Each year, the last day of February marks Rare Disease Day, which is recognized and celebrated by more than 70 countries worldwide. This year, the seventh international year of recognition, the slogan is "Join Together for Better Care." Mesothelioma attorneys at Pintas & Mullins join the European Organization for Rare Diseases (EURODIS) and the international medical community in fighting to help those diagnosed with rare disease.
The main objective of establishing a Rare Disease Day is to raise awareness about the real-life impact of rare disease on public health and wellbeing. It is meant to put a human face on rare diseases, to enact change through politicians, policy makers, medical professionals, industry representatives, researchers and countless others. More than 1,000 events take place around the globe every year, with hundreds of thousands of participants hoping to advance research for rare diseases.
In the United States, rare disease research is headed by the National Institute of Health and many of its branches, including the FDA Office of Orphan Product Development and the National Organization for Rare Disorders. The U.S. identifies about 7,000 diseases as "rare," about 80% of which are genetic in origin. About half of all rare diseases affect children, who face severe challenges such as delays in diagnosis or repeated misdiagnosis, lack of support services for family, and psychological burden.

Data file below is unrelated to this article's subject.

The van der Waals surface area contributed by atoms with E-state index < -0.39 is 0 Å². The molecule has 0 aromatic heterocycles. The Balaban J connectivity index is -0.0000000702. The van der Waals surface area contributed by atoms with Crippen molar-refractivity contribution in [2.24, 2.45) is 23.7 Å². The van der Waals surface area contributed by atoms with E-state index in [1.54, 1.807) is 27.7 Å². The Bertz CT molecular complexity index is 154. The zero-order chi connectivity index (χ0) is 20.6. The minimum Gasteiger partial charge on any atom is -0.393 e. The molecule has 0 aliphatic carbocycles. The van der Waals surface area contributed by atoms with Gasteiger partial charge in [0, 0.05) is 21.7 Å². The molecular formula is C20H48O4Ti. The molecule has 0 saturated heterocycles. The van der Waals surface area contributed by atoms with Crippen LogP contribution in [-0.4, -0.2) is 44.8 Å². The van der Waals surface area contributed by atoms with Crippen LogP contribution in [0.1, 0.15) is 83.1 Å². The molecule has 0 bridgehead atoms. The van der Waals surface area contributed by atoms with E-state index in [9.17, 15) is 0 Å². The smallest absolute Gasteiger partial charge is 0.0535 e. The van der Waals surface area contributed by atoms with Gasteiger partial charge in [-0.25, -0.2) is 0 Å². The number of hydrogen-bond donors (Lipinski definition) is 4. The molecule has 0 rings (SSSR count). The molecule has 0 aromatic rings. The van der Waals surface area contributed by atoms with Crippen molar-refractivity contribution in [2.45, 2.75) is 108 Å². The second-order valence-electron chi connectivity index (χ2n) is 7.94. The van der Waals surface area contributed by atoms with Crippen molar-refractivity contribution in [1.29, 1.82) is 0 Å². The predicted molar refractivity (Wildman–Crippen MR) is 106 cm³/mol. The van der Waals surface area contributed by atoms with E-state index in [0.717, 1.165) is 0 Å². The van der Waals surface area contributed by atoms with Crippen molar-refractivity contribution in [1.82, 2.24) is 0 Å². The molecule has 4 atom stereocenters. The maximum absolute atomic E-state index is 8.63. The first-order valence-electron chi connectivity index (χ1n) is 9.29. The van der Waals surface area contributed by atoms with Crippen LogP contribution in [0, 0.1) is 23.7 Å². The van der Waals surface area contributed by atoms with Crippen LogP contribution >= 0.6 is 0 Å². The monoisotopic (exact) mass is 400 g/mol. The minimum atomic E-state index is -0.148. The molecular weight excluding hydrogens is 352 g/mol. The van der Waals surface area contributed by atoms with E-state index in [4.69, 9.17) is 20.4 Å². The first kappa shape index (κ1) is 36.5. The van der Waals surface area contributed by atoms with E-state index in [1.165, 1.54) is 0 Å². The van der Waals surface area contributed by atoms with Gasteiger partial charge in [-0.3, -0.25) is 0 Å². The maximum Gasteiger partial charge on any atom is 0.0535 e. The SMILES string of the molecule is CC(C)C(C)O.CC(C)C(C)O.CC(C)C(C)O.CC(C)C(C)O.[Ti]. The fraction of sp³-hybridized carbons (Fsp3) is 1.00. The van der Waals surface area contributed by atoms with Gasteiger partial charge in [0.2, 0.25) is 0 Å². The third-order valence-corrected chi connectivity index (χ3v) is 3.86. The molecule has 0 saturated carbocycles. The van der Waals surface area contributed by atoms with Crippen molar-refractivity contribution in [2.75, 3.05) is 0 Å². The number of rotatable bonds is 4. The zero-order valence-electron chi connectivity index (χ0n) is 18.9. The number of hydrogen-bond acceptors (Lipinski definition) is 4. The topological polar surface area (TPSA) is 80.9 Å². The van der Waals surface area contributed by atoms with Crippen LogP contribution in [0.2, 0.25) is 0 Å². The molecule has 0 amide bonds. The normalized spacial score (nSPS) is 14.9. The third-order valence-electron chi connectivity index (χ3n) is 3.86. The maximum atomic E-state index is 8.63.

Information and research concerning rare diseases is typically insufficient; Rare Disease Day offers a glimpse of hope to fighters, strengthens their voices, and inspires continued policy actions. A disease is categorized as rare when it affects less than 200,000 American patients at any given time.
Initial misdiagnosis is common, which rings particularly true for mesothelioma, which takes decades to manifest through physical symptoms. Signs of mesothelioma include:
• Pain, swelling or lumps in the torso and abdomen
• Trouble breathing
• Unexplained weight loss
Mesothelioma is a rare form of cancer that usually starts in the lungs, however it can also originate from the tissue that lines the stomach, heart or other organs. It is often mistaken for lung cancer or other respiratory disorders, however, it is markedly different than lung cancer.
The only known cause of mesothelioma is exposure to asbestos, which is a fiber-like material that was commonly used in pipefitting, insulation and friction products until it was outlawed in the late 1970s. Every patient diagnosed with mesothelioma was, at some point in their life, exposed to asbestos, whether directly or indirectly.
At present, treatment for mesothelioma is the standard line of care for most cancers: a combination of surgery, chemotherapy, radiation, and immunotherapy or vaccines. There are some clinical trials ongoing to for mesothelioma treatment, however, research remains minimal.